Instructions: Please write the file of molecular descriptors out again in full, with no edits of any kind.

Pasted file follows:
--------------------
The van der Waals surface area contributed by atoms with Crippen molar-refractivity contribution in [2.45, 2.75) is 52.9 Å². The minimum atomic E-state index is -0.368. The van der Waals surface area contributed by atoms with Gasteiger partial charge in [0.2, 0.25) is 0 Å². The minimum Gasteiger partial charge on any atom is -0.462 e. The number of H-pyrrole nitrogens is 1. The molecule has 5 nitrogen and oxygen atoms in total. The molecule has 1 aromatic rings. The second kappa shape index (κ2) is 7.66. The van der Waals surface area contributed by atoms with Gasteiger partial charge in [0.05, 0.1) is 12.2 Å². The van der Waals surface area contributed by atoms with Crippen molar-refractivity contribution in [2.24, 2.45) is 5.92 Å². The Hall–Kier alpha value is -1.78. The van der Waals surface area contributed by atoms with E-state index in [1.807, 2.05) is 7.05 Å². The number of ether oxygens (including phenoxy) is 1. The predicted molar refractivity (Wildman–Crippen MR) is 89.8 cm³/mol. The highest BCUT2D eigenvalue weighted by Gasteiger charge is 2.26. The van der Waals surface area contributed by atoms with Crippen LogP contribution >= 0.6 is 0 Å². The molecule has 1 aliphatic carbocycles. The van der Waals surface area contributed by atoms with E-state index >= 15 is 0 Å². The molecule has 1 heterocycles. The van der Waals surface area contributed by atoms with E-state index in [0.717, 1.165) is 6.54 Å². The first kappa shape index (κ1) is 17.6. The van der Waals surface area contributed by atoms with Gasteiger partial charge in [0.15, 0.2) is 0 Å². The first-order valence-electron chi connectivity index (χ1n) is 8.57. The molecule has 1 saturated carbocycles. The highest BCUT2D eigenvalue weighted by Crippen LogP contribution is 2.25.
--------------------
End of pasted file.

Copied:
The van der Waals surface area contributed by atoms with Crippen molar-refractivity contribution in [2.45, 2.75) is 52.9 Å². The minimum atomic E-state index is -0.368. The van der Waals surface area contributed by atoms with Gasteiger partial charge in [0.2, 0.25) is 0 Å². The minimum Gasteiger partial charge on any atom is -0.462 e. The number of H-pyrrole nitrogens is 1. The molecule has 5 nitrogen and oxygen atoms in total. The molecule has 1 aromatic rings. The second kappa shape index (κ2) is 7.66. The van der Waals surface area contributed by atoms with Gasteiger partial charge in [0.05, 0.1) is 12.2 Å². The van der Waals surface area contributed by atoms with Crippen molar-refractivity contribution in [2.24, 2.45) is 5.92 Å². The Hall–Kier alpha value is -1.78. The van der Waals surface area contributed by atoms with E-state index in [1.807, 2.05) is 7.05 Å². The number of ether oxygens (including phenoxy) is 1. The predicted molar refractivity (Wildman–Crippen MR) is 89.8 cm³/mol. The highest BCUT2D eigenvalue weighted by Gasteiger charge is 2.26. The van der Waals surface area contributed by atoms with Crippen LogP contribution >= 0.6 is 0 Å². The molecule has 1 aliphatic carbocycles. The van der Waals surface area contributed by atoms with E-state index >= 15 is 0 Å². The molecule has 1 heterocycles. The van der Waals surface area contributed by atoms with E-state index in [0.717, 1.165) is 6.54 Å². The first kappa shape index (κ1) is 17.6. The van der Waals surface area contributed by atoms with Gasteiger partial charge in [0.15, 0.2) is 0 Å². The first-order valence-electron chi connectivity index (χ1n) is 8.57. The molecule has 1 saturated carbocycles. The highest BCUT2D eigenvalue weighted by Crippen LogP contribution is 2.25.